“Chamber music festival aims to build cultural bridges”–St. Louis Post-Dispatch
Interviews with the Gesher Music Festival participants–St. Louis Beacon
“NJT presents inaugural Gesher Music Festival”–St. Louis Jewish Light
Interview about Gesher Music Festival on St. Louis Public Radio’s Cityscape
Every summer for the last 16 years, I have been going to music festivals. Sometimes I just go for a week, sometimes for an entire summer. This is always the most special part of the year because it is generally the ONLY time of year when we musicians actually have the flexibility in our schedules and the freedom to play lots of chamber music with good friends. This year, I am excited to announce that I will be starting my own chamber music festival, the Gesher Music Festival of Emerging Artists. I have asked many of my friends from all over the country to travel to St. Louis for a week at the end of June to play chamber music with me in the new Marvin and Harlene Wool Studio Theatre at the Jewish Community Center. I am also extremely fortunate to be running this enterprise with my mother. As the festival is a program of her theater, the New Jewish Theater, she is overseeing most of the administrative duties, including securing a generous grant from the Silk Foundation of St. Louis.
I could write more about what the festival will be about and what the programming will be like, but I think I’ll just send you straight over here, which explains it all…
Oh, but one more thing that I just can’t hold back! Of course, when starting a new project like this, it’s always difficult to convince people that it’s a good idea and it will be a successful endeavor. I am incredibly honored to say that, after sharing my plans with Michael Tilson Thomas, my conductor and mentor at the New World Symphony and the Music Director of the San Francisco Symphony, he has shown such faith that he wrote this letter of endorsement and also made a generous donation to the festival.
I’m looking forward to seeing all of you in St. Louis for a week of exciting and thought-provoking concerts and events from June 26th through July 3rd!
A few days ago I returned home from my trip to sunny, summery Sydney, Australia! While I was in Sydney, I visited with the kangaroos and koalas, climbed the Sydney Harbor Bridge, and took as many self-guided walking tours of the various neighborhoods of the city as I could fit in. But what I was really there for, and what was byfar the most fulfilling part of the trip, was rehearsing and performing with the YouTube Symphony Orchestra in the Sydney Opera House.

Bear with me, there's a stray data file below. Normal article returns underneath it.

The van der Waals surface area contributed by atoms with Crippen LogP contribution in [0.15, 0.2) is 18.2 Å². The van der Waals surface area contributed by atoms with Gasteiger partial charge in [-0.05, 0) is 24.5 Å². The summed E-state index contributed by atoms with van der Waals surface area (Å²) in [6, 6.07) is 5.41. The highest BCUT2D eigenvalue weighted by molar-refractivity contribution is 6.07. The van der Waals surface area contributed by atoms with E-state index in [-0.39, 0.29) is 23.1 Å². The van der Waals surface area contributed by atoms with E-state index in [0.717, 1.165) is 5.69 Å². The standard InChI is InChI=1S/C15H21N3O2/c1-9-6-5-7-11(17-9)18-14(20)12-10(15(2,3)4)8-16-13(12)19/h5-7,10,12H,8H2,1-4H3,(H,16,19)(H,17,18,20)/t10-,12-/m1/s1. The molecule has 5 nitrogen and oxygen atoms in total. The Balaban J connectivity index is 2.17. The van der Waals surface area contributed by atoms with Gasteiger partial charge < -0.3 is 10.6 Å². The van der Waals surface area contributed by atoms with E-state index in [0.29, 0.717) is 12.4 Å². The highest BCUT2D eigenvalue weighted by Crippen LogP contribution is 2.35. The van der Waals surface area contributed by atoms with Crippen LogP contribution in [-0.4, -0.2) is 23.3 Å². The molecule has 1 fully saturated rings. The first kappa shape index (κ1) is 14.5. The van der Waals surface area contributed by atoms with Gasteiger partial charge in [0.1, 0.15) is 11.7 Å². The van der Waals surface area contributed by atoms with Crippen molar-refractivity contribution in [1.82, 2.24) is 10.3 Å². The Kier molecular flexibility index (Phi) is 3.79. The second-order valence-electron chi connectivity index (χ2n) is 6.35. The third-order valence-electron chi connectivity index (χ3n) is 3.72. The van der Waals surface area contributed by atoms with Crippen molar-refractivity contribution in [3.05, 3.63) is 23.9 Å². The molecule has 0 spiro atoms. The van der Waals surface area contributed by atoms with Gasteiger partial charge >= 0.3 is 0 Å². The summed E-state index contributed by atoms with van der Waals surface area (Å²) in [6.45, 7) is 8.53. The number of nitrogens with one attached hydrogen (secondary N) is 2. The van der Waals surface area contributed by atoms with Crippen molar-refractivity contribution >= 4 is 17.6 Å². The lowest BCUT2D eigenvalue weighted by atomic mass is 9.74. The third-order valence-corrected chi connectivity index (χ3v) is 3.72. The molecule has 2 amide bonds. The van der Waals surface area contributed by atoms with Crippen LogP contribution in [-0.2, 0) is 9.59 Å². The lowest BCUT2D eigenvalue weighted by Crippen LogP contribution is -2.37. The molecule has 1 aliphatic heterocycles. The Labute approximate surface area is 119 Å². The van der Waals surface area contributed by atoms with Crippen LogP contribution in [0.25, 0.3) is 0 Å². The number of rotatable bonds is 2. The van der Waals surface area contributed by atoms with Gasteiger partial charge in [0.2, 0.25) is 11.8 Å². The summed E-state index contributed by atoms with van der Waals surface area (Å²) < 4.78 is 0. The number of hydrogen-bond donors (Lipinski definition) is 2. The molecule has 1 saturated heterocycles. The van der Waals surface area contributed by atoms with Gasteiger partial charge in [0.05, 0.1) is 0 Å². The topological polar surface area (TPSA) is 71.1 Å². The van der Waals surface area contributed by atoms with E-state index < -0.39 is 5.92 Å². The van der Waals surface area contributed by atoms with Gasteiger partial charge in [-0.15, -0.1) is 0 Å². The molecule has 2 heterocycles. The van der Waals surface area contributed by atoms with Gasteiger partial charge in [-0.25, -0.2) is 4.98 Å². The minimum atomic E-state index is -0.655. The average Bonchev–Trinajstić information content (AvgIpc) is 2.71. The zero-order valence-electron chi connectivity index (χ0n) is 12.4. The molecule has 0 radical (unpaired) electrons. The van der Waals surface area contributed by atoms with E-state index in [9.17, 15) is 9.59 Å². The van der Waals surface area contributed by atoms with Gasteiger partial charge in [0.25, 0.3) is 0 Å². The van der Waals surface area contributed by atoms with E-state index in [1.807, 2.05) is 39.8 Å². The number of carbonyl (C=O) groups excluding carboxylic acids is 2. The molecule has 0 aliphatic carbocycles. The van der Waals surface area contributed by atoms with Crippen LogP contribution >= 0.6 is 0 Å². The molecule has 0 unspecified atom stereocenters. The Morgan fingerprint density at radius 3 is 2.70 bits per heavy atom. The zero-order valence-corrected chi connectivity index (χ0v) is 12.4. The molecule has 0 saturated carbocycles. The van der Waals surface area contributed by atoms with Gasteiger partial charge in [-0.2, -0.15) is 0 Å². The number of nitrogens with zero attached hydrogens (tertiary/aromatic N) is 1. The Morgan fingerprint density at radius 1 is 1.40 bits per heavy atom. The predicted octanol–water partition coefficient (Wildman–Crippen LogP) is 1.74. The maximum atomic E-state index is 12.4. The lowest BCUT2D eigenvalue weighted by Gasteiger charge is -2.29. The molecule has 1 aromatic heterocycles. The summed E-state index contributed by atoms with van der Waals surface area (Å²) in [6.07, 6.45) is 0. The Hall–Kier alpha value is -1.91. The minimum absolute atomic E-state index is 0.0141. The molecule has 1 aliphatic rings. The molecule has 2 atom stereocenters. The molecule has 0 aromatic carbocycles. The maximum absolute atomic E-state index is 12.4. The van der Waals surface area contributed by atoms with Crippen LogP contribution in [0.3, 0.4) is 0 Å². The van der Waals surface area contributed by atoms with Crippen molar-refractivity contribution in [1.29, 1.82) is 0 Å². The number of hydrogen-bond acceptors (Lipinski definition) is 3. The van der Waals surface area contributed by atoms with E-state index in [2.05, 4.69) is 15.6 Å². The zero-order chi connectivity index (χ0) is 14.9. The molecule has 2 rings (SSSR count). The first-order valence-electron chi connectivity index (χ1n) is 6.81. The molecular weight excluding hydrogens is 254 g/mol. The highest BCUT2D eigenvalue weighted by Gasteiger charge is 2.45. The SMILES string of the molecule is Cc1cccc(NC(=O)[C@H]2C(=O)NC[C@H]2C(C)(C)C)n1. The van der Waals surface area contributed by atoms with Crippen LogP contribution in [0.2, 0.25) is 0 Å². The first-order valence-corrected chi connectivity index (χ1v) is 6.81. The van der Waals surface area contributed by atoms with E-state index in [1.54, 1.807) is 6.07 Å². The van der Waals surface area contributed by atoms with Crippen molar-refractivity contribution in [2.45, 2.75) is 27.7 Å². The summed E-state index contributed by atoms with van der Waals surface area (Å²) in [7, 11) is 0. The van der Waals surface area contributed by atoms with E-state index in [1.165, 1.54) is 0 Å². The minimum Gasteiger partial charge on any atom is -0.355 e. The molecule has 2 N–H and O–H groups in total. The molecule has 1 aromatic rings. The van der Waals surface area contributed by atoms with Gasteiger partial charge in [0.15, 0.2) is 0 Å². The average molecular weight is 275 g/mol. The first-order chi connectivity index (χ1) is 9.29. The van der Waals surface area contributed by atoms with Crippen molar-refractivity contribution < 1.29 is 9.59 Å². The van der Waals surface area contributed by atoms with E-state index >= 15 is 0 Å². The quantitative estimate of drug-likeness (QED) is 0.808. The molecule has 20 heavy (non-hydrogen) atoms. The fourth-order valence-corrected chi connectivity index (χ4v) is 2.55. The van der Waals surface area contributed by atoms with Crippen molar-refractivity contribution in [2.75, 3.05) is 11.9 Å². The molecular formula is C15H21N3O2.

Before going, I didn’t quite know what to expect. I knew there would be musicians from 33 different countries whose ages ranged from 15 to 49. I knew there would be huge differences in playing styles and even bigger differences in levels of orchestral experience among the musicians. I’ll admit, I was a bit worried about what the orchestra would sound like. And the first rehearsal was, truthfully, really rocky. But by the final performance, not only did we sound good enough that we could have been mistaken for a professional ensemble, but it actually didn’t even matter how we sounded. As strange as it seems to say, the way the orchestra sounded really wasn’t the point of the performance. In fact, the point was to look for the bigger picture beyond the usual snobbery of classical music performances. The real purpose of the YTSO was to engage the general public all around world in classical music for the first time in a very long time. For too long, symphony concerts have only attracted wealthy, elderly audiences. The genius of the YouTube Symphony is that anyone, anywhere, could watch the concert for free as long as they had a computer and an internet connection. They could watch it at their own pace, catch bits and pieces of it, turn it off and come back to it later, and let it cater to their own lives instead of making them cater to the “tradition” that is a typical symphony orchestra performance. As of yesterday, 4 days after the concert was first streamed live on YouTube, it had been viewed over 33 million times. This officially made it the most frequently viewed live concert ever in the history of the video-sharing website. The band U2 previously held the record until this week. The concert was innovative in other unique ways too, though. Throughout the performance, lighting and video artists turned the inside AND the outside of the Sydney Opera House into a palette of colors and designs with their creative projections. It was a true marriage of music and technology, as each was enhanced by the other. The photo above was taken of the outside of the opera house during the performance; as the sound and sights were transmitted to a park across the harbor for people to experience the concert outdoors, the sails of the opera house were also painted by projectors throughout the evening.
If 33 million people watched this concert, what does it say about the so-called “death” of classical music? It seems to me that instead of talking about classical music’s death, we should be propelling it into the future and talking about more ways to link music and technology, live-streaming, video/lighting/projection arts, and any other resources we can think of to keep the symphony orchestra alive and relevant in the 21st century. There’s no question that the 2011 YouTube Symphony Orchestra was a success, but it didn’t necessarily succeed because the orchestra sounded fantastic. It succeeded because it paved the way for classical music to move forward in this constantly changing world.